Published online Feb 7, 2022. doi: 10.3748/wjg.v28.i5.517
Peer-review started: April 30, 2021
First decision: June 30, 2021
Revised: July 14, 2021
Accepted: January 17, 2022
Article in press: January 17, 2022
Published online: February 7, 2022
Viral hepatitis is a significant health problem worldwide, associated with morbidity and mortality. Hepatitis B, C, D, and occasionally E viruses (HBV, HCV, HDV, and HEV) can evolve in chronic infections, whereas hepatitis A virus (HAV) frequently produces acute self-limiting hepatitis. In the last years, different studies have been performed to introduce new antiviral therapies. The most important goal in the treatment of viral hepatitis is to avoid chronic liver disease and complications. This review analyzes currently available therapies, in particular for viruses associated with chronic liver disease. The focus is especially on HBV and HCV therapies, investigating new drugs already introduced in clinical practice and clinical trials. We also describe new entry inhibitors, developed for the treatment of chronic HDV and HBV and currently available treatments for HEV. The last drugs introduced have shown important efficacy in HCV, with achievable target HCV elimination by 2030. Concurrently, renewed interest in curative HBV therapies has been registered; current nucleotide/ nucleoside analogs positively impact liver-related complications, ensuring high safety and tolerability. Novel approaches to HBV cure are based on new antivirals, targeting different steps of the HBV life cycle and immune modulators. The improved knowledge of the HDV life cycle has facilitated the development of some direct-acting agents, as bulevirtide, the first drug conditionally approved in Europe for HDV associated compensated liver disease. Further studies are required to identify a new therapeutic approach in hepatitis E, especially in immunosuppressed patients.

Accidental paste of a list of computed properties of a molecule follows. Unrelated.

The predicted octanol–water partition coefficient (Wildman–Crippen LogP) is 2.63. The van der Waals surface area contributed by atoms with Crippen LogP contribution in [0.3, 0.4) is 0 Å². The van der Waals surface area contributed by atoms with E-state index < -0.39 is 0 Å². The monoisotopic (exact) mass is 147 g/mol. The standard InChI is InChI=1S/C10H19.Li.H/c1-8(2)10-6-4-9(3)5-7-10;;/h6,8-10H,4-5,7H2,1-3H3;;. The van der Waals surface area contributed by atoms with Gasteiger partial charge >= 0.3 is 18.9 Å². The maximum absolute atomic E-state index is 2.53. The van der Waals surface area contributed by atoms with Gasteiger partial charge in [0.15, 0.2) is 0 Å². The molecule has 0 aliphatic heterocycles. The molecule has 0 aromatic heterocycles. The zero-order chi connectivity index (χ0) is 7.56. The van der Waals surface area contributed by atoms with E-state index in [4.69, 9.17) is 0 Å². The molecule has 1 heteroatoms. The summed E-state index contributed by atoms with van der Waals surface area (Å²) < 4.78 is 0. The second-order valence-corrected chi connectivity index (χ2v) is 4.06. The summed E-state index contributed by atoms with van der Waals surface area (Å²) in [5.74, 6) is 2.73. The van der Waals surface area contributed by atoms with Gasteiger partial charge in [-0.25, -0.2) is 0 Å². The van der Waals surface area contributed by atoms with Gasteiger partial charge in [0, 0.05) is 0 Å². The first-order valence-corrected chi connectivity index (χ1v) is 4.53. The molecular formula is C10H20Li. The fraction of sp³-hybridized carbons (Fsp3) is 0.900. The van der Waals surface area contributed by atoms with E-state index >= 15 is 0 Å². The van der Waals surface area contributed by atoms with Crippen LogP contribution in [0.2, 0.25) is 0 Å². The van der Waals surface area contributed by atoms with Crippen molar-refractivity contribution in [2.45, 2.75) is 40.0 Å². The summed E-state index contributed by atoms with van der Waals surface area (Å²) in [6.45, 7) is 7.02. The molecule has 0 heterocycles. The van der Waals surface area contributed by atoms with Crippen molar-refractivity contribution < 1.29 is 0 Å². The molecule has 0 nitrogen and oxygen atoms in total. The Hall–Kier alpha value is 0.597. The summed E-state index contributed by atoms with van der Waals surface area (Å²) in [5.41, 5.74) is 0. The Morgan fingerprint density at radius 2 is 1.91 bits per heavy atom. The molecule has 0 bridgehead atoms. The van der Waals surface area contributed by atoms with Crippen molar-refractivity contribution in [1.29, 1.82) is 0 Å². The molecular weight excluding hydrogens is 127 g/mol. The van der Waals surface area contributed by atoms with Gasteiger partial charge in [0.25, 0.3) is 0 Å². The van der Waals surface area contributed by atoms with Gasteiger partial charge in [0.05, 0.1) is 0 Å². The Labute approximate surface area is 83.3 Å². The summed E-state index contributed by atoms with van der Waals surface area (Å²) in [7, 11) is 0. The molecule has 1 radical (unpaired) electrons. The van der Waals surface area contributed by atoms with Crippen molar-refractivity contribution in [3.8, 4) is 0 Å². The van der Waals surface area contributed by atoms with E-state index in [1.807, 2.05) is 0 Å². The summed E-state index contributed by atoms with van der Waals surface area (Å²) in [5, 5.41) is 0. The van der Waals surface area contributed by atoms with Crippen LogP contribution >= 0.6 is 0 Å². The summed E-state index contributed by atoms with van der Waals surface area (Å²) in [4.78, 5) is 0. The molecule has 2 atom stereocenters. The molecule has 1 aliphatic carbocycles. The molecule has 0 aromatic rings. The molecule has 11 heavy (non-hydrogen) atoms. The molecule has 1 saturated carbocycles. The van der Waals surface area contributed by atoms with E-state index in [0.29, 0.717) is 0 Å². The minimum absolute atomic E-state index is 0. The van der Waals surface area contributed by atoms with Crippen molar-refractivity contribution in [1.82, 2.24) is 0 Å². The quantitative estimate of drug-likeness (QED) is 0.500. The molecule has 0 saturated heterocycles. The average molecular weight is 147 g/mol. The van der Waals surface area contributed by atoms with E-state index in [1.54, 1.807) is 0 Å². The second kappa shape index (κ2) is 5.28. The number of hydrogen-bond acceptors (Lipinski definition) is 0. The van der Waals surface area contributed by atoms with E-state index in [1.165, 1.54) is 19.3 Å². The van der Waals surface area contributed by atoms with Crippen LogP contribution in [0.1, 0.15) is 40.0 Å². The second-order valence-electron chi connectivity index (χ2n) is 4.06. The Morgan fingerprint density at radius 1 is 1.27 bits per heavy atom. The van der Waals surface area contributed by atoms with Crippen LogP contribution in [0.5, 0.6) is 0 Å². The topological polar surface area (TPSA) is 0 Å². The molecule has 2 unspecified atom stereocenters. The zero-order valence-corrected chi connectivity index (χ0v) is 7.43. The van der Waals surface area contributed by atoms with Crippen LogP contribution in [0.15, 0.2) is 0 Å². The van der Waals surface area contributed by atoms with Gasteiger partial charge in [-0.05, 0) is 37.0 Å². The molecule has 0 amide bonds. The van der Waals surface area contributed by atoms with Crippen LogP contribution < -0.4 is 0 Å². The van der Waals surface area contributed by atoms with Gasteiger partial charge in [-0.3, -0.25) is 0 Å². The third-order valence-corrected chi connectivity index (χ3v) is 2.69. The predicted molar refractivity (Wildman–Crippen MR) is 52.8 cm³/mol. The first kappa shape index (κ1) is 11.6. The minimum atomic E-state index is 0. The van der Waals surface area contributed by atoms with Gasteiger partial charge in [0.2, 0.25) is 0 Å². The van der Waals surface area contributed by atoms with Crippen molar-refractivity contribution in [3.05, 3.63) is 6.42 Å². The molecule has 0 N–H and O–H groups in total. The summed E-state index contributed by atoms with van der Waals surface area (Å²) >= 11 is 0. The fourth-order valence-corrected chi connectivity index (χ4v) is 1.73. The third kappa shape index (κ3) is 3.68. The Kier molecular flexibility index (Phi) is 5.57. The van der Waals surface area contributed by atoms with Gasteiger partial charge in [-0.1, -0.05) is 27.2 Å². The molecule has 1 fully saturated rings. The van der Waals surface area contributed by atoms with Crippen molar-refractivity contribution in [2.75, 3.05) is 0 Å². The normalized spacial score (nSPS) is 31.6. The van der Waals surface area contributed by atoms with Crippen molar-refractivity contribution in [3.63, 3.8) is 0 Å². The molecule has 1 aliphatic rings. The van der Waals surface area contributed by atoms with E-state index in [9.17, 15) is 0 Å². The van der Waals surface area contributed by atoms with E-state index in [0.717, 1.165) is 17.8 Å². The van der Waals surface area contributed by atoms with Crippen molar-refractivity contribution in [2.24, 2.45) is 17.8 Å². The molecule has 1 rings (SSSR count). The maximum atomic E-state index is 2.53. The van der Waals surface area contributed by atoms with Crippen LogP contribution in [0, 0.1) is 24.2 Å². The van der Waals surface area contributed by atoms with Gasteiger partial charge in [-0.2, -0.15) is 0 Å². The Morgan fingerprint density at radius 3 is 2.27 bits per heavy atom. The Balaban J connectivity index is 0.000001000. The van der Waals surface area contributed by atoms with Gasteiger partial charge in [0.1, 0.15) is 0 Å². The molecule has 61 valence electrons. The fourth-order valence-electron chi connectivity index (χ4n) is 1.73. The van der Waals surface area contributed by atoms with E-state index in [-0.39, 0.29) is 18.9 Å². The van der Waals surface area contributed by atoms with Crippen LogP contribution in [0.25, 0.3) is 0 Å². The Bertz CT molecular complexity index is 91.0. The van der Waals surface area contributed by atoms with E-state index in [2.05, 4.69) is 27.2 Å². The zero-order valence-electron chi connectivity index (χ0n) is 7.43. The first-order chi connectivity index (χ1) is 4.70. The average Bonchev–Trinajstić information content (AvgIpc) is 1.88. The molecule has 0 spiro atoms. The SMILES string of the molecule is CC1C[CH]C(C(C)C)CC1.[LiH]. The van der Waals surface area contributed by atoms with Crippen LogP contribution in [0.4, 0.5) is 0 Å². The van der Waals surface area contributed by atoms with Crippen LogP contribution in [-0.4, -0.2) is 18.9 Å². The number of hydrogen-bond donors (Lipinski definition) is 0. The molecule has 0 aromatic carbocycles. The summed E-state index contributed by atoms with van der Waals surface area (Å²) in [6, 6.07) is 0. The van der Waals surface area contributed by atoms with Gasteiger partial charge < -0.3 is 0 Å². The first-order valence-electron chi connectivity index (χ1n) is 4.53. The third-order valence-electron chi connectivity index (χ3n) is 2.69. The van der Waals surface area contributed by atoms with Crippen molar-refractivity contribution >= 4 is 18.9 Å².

Core Tip: Viral hepatitis is a known worldwide health problem, with a risk of evolution in chronic liver disease. Novel therapies have shown increased efficacy in curing the hepatitis C virus (HCV), with the goal of HCV elimination by 2030. New concurrent interest in hepatitis B virus (HBV) curative therapies has been recently registered: New antivirals targeting different steps of HBV life cycle and immune modulators. In hepatitis D, the improved knowledge of the life cycle has facilitated the development of some direct-acting agents, more effective than interferon-based therapies. New studies are required to improve the treatment of hepatitis E.